FacebookTwitterGoogle+RedditEmail

The Truth About Sociopaths

by

Although his conviction has been overturned three times, Albert Woodfox remains in prison in solitary confinement.

Meanwhile, Bernie Tiede was released from the Telford Unit on May 6, 2014. Convicted in 1999, the former Carthage, Texas mortician was 38 when he fired four shots into the back of his companion, 81-year-old Marjorie Nugent, and stuffed her body in the freezer beneath the Marie Callender pot pies. Bernie indulged, spending Marjorie’s money and lying as to her whereabouts until she was found nine months after her death.

Filmmaker Richard Linklater recognized a dazzling opportunity, one whose tragic elements are overshadowed by comedy. He developed a brilliantly entertaining movie while provoking sympathy for a murderer. Selecting Jack Black to portray Tiede was genius.

The unpopular Marjorie Nugent was despised in the community, where Bernie, a charming, golden-tongued Christian, was revered. Residents of Carthage whose loved ones were prepared for burial by Bernie were consoled to hear that the departed were in a better place or died because God needed another angel. In reality, the town was split, but the film emphasizes Bernie worshippers. One character says Bernie only shot Marjorie four times, when he could’ve shot her five.  Many say she got what she deserved.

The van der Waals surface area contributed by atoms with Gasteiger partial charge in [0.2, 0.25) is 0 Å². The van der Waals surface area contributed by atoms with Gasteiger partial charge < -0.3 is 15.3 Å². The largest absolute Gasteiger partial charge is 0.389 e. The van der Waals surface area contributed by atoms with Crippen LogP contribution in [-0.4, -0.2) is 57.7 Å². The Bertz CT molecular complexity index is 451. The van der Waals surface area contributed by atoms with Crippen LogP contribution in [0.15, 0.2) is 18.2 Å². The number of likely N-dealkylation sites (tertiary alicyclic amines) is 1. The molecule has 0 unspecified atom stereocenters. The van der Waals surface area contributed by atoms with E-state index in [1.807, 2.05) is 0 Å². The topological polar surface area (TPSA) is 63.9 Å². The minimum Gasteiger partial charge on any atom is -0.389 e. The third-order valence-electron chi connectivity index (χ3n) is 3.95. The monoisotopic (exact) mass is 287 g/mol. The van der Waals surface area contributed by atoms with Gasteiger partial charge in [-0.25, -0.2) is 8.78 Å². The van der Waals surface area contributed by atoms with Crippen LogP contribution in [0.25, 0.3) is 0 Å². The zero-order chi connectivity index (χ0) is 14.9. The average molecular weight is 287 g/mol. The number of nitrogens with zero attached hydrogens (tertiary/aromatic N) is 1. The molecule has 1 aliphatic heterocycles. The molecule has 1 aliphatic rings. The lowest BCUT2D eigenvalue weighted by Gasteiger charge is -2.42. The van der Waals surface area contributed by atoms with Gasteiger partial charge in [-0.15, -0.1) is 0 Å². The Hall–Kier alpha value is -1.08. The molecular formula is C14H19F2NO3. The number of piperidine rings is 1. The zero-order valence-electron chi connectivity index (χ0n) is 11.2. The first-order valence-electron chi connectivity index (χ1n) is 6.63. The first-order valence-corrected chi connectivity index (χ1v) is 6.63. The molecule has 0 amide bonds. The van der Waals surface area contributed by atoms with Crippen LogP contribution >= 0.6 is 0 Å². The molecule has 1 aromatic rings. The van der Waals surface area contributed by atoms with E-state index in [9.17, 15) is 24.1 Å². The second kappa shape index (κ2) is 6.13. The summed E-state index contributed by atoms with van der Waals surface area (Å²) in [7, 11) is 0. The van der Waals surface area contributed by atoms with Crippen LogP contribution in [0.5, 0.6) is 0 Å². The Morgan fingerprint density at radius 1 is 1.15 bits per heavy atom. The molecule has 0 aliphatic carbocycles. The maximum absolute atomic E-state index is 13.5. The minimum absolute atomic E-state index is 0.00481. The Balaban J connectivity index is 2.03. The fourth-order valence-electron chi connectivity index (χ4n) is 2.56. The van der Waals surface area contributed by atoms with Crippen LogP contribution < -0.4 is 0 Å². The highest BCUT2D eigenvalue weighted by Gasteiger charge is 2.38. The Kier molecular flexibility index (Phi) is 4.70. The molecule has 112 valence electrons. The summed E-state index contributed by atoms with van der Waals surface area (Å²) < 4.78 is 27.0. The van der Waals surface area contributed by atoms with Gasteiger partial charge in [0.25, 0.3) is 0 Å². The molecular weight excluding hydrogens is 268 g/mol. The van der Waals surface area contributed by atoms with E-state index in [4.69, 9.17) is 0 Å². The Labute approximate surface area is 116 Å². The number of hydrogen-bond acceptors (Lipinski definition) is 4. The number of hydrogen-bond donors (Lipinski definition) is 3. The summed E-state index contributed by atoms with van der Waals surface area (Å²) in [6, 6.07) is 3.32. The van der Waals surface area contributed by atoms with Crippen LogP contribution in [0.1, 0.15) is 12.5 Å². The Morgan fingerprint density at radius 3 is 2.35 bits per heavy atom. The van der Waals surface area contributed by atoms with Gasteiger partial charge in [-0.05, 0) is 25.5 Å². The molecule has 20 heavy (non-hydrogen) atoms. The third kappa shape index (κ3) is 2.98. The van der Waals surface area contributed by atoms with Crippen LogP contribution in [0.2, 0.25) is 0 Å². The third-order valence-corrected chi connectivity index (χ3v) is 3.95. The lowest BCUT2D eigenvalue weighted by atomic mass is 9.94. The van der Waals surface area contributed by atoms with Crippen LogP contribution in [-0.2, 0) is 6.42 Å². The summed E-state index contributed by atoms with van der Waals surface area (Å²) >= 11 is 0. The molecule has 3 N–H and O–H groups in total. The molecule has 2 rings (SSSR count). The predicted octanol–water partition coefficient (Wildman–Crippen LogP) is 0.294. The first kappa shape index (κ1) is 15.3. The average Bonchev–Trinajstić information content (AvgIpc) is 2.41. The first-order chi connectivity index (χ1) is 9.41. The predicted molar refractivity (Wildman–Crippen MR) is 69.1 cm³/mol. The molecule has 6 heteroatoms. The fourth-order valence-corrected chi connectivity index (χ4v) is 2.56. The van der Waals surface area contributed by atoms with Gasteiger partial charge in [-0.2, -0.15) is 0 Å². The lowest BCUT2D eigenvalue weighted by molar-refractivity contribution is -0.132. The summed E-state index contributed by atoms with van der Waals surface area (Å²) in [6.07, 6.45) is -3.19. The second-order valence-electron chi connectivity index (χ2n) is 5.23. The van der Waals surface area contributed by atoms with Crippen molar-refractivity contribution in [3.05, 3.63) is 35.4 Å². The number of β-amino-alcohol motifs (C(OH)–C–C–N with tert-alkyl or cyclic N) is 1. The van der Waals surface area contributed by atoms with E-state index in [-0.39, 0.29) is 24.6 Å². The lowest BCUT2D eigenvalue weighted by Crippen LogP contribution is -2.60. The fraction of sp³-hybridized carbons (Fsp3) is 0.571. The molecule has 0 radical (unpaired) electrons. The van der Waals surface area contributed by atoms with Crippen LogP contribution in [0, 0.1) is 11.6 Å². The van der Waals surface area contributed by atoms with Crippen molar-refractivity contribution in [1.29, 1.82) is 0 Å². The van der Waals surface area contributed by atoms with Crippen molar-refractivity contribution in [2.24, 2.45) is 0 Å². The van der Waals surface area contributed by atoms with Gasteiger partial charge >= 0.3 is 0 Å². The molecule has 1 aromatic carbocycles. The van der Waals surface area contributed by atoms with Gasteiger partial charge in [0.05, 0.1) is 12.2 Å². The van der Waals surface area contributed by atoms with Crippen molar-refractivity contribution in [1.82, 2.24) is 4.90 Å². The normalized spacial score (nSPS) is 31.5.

The district attorney had the trial moved—so that the victim, Marjorie, was treated fairly.

After I saw Bernie, I Google’d Bernie Tiede, finding his blog. I read about his outreach to other prisoners, the model behavior. Bernie made the most of whatever road or detour he chose. I recall reading on that site that someone (I’m thinking Linklater) expressed, after visiting Tiede in prison, that Bernie didn’t belong with this type of people.

A white, Christian murderer doesn’t belong among murderers?

When I read that Tiede was released to the custody of Linklater, I decided to watch the film again, more critically. I knew Linklater interviewed Tiede—research, you know, for the screenplay and also that Jack Black had visited Bernie.

So here’s the deal: Marjorie Nugent was disliked. Not too long after Bernie embalmed Marjorie’s husband, Bernie initiated the seduction, with flowers, reassuring words, attention. (Really, this is the modus operandi of a sociopath. I know. (My personal s’path arrived, bearing gifts: a grin, pretense, and three bags of potato chips—my favorite nourishment.) Soon, Marjorie and Bernie were having dinner, going out to dinner, taking extravagant vacations, attending cultural events. Bernie’s contribution: his presence, advice, and charisma.  Marjorie was happy, smiling. And Bernie soon was making decisions about Marjorie’s investments, had become not only her traveling companion but also her business manager. Eventually, Marjorie changed her will, naming Bernie her sole beneficiary.